Battle ignorance, move monuments
Some oppose removing the Breckinridge and Morgan monuments from the old courthouse property. As a white Kentuckian who grew up with the revisionist misinformation about the Civil War, I am keenly aware of white southerners lying to themselves and their children, creating an ignorant history of lies to obfuscate the truth that the Civil War was about ending the destruction of black families and the enslavement of human beings for the economic benefit of descendants of white Europeans.
I grew up in Jim Crow segregated Kentucky. I remember the "white" and "colored" signs; that no blacks were permitted to go to my schools, dine where I did, use a bathroom reserved for people of my color or drink from a water fountain marked "whites only." We are not that far removed from our horrid racist past.
As a token of human decency, our community must choose not to preserve, in our town center, memorials to a time and culture that were so clearly wrong. We have an opportunity to break the chains of ignorance, know truth and bravely go forward to a future when, at long last, all men and women will be equal.
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Defining Civil War
Tom Eblen rightfully attacked the willful ignorance of mid-19th century American history. Alas, Eblen himself refuses to accept certain realities of that cataclysmic time.
Now, 150 years since the war's end, there is still no agreement as to what caused the hostilities and what it should properly be called. The winners refer to it as the Civil War and attribute its cause to slavery. Southerners reject both premises, citing a War Between the States for states' rights and southern self-determination.
The real and proximate cause of the war was the secession of a handful of states and the formation of the Confederate States of America. The most accurate title may be the American War of Secession.
There can be no doubt the southern states seceded and the Confederacy was formed out of fear the United States would outlaw slavery. The war was not to end slavery but to destroy the Confederacy and thus by force compel the 13 wayward sisters to remain in the union. Until agreement on the meaning of terms is achieved no proper understanding of this turbulent moment in American history can even begin.
Joe R. B. Hacker
Ky. Book Fair rigged
The Kentucky Book Fair is hailed as a great event. But a recent letter from those who run it has me thinking the affair is rigged.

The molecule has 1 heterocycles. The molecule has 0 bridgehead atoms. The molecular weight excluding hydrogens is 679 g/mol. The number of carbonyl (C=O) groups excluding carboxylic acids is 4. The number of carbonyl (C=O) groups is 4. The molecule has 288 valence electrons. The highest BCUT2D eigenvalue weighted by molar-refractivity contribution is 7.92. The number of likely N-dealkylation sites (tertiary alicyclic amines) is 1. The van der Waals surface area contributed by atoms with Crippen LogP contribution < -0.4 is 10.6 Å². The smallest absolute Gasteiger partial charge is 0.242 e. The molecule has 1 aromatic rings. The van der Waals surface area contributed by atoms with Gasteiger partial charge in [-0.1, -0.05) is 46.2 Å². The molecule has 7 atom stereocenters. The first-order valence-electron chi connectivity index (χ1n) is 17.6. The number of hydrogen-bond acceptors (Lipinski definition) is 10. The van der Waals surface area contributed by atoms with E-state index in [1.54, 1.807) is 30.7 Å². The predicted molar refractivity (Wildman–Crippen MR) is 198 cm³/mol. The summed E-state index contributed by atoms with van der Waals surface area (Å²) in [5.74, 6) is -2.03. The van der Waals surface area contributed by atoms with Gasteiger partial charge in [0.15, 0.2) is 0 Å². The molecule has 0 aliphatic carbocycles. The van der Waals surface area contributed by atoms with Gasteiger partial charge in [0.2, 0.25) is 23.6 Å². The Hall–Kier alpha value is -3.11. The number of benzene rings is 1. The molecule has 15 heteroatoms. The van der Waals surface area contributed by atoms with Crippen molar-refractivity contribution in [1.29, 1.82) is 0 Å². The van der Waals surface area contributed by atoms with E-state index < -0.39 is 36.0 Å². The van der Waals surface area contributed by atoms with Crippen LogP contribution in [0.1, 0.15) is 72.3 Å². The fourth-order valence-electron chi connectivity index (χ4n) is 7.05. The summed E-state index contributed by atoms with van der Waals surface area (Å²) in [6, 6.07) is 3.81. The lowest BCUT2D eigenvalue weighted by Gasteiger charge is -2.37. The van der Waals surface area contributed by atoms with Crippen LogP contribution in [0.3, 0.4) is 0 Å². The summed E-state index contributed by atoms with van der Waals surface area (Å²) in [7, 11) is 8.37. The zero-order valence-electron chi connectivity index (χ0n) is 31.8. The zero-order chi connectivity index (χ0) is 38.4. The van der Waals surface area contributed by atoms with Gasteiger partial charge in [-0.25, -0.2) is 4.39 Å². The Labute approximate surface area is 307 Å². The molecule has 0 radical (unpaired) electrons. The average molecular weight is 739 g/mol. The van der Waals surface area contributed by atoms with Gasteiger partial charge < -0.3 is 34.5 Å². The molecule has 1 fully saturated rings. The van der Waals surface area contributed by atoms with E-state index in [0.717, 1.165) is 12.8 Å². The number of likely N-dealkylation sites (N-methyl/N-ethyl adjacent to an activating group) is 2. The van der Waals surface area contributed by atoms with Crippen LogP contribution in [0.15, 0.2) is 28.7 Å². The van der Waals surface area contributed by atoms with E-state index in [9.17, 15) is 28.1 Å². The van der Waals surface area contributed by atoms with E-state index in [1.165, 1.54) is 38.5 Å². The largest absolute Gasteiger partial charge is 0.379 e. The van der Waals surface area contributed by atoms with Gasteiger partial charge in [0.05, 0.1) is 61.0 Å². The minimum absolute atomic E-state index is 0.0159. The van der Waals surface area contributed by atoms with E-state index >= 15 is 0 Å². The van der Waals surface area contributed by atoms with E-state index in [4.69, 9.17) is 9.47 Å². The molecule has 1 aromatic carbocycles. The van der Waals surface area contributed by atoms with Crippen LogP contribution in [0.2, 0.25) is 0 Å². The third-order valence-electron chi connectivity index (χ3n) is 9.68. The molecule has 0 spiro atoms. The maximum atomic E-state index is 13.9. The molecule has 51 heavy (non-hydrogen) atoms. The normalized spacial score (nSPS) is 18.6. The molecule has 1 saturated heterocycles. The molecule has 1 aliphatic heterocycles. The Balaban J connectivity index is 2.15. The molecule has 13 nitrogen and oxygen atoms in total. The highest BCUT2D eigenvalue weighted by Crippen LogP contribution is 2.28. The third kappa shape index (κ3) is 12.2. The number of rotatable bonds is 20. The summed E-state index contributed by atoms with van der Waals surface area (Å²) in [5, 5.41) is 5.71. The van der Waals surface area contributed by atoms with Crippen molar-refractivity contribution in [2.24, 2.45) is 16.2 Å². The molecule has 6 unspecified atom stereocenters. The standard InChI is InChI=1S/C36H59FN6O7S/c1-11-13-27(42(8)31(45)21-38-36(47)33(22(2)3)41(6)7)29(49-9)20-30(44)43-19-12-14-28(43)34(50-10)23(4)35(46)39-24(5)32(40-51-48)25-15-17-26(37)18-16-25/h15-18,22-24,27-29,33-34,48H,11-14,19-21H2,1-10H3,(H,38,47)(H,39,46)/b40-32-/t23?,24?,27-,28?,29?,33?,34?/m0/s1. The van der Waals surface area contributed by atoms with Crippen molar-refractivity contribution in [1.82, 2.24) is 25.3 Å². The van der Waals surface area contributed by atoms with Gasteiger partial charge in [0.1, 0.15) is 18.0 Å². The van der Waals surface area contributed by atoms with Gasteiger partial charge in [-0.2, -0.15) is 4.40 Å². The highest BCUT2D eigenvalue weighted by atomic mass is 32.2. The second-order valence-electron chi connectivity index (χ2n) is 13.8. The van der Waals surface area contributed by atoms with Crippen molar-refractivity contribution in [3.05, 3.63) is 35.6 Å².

As required, I submitted two copies of my collection, Unvisited Spaces, for review by persons unnamed. The fair's reply stated the book (not by title, mind you) was not selected.
No date appears to indicate whether the letter was written yesterday or a year ago.
The salutation reads: "To whom it may concern." Think the letters to Wendell Berry and Bobbie Ann Mason began in this way?
In an attempt to soften disappointment, the letter writer states there were "between 300 and 400 titles submitted." That's as ridiculous as saying the Earth's trip around the sun takes between 300 and 400 days.
Moreover, while it is a book fair, the letter refers to an author selection committee.
Further suspicions arise. The books are not returned, but no explanation is given as to what happens to them. Are they donated to a library as I would hope? Or are the reviewers permitted to keep them and, if so, are they resold on Amazon, thus depriving the author of a royalty? I'd like some answers.
F. E. Mazur
Reflections on fall
Autumn is a beautiful season. Every resplendent hill is multicolored, and the whole earth is a thing of rare beauty. Jim Bishop said: It "carries more gold in its pocket than all the other seasons."
William Cullen Bryant, an American romantic poet, used two striking metaphors. First, he described autumn as "the melancholy days," then as "the year's last, loveliest smile." Samuel Butler, a Victorian-era English author, described it as, "the mellower season, and what we loose in flowers we more than gain in fruits." Albert Camus, a Nobel Prize-winning French author, called autumn "a second spring when every leaf is a flower." Then, Lauren DeStafano, a contemporary American author, called autumn, "the time when everything bursts with its last beauty, as if nature had been saving up all year for the grand finale."
Regardless of the descriptions, the fields are ripe for harvest; the reflective mind is reminded that an abundant crop didn't just happen; hard work is productive and rewarding. So, I have to ask: What have I done that will have a meaningful effect in the life of someone?"
A Sunday editorial that said the United States is averaging almost a mass shooting a day in 2015 should have said that the source we consulted defines mass shooting as one in which four or more people are injured or die.